La Salle knocks off ninth-ranked Butler

Posted: January 24, 2013

La Salle's students showed their emotions Wednesday night, racing from the packed stands and launching the biggest on-court celebration in the history of Tom Gola Arena after Ramon Galloway's layup with 2.7 seconds to play gave the Explorers a dramatic, 54-53 victory over ninth-ranked Butler.

But later in the interview room, Galloway exhibited feelings of a different kind, breaking into tears after the game, the Explorers' first win over a top-10 team since Jan. 30, 1980, when they knocked off No. 8 Notre Dame.

"It's for my mom," he said. "This is the toughest thing ever. I really wanted my mom to be here. I don't want to make this interview about my mom, but I'm just glad we won and I'm glad she could celebrate it wherever she was at."

La Salle coach John Giannini would not offer specifics about Galloway's mother other than to say she has been going through "real serious issues."

"I really admire how he stepped up today in the face of personal adversity," Giannini said. "Not everyone wants to have everyone know everything going on in their lives, but he's a very positive person. Like a lot of us, he's going through a tough stretch. I admire him more than ever for the way he's responded."

Galloway, a 6-foot-3 senior, did not start the game but played 34 minutes off the bench. He scored six points, 11 below his average, but the final two were the most important in recent La Salle history.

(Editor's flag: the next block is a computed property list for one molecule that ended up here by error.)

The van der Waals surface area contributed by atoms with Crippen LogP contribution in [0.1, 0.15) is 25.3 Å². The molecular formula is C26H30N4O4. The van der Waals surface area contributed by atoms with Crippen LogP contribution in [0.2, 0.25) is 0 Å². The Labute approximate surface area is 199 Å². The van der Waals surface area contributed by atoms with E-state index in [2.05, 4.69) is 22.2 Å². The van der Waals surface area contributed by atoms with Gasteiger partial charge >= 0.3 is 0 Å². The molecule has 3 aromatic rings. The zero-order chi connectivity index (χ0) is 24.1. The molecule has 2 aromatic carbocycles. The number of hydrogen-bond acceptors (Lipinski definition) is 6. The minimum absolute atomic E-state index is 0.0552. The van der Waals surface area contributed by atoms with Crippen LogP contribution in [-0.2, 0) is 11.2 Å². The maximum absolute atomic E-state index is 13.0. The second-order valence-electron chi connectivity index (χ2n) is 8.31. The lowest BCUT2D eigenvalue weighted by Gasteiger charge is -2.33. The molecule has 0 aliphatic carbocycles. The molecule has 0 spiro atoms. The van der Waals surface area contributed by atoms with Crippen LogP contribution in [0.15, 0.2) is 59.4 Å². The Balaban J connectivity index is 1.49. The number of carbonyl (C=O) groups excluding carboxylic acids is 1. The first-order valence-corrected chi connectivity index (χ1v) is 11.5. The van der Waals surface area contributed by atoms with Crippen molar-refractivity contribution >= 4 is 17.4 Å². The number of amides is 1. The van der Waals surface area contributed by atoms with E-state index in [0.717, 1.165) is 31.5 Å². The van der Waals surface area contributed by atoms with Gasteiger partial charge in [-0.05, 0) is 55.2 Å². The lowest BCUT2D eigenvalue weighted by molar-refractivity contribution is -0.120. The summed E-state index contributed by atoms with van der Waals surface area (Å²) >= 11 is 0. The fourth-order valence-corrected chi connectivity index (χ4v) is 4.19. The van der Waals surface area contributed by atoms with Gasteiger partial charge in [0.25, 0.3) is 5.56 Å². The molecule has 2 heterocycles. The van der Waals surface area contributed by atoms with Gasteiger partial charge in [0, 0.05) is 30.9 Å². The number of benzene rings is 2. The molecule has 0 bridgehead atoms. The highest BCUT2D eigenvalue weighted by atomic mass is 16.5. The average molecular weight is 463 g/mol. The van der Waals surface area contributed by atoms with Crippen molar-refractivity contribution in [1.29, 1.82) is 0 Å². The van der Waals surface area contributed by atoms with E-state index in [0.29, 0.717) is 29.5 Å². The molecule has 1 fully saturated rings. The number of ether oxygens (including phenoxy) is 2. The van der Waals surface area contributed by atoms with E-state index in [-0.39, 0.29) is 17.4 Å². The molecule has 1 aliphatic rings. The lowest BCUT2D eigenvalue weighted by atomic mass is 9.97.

It gave Big Five teams back-to-back upsets of top-10 teams on consecutive nights, with Villanova having defeated No. 5 Louisville on Tuesday.

The Explorers ended Butler's 13-game winning streak. The Bulldogs played without leading scorer Rotnei Clarke, who missed the game with a neck injury.

La Salle (13-5, 3-2 Atlantic Ten) was led by Tyreek Duren with 16 points, 6 assists, and 3 steals.

Andrew Smith, who scored the last 11 points for Butler (16-3, 3-1), sank a layup with 8.4 seconds to play for a 53-52 lead. With no timeouts remaining for either side, the ball was inbounded to Galloway, who looked to the bench and saw Giannini give him the "Go" sign.

"I hesitated a little bit, and I guess when I made that little hesitation when I stopped and looked at Coach G, the defender kind of relaxed a little bit," Galloway said. "Then I kind of got past him and made the layup."

Roosevelt Jones' heave from just short of half-court went off the backboard and rim, and the celebration began - but prematurely. Butler coach Brad Stevens asked the officials to check whether the clock had started properly when La Salle inbounded after Smith's final basket, and the court was cleared.

But a review showed the clock functions were correct, and it was celebration time, part two.

"We have to feel tremendous about getting a hard-earned victory against a special opponent like that," Giannini said. "But that being said, I'm not overly surprised . . . in fact, I'm not surprised at all. I think our players are good." 


Contact Joe Juliano at  jjuliano@phillynews.com, or follow on Twitter @joejulesinq.

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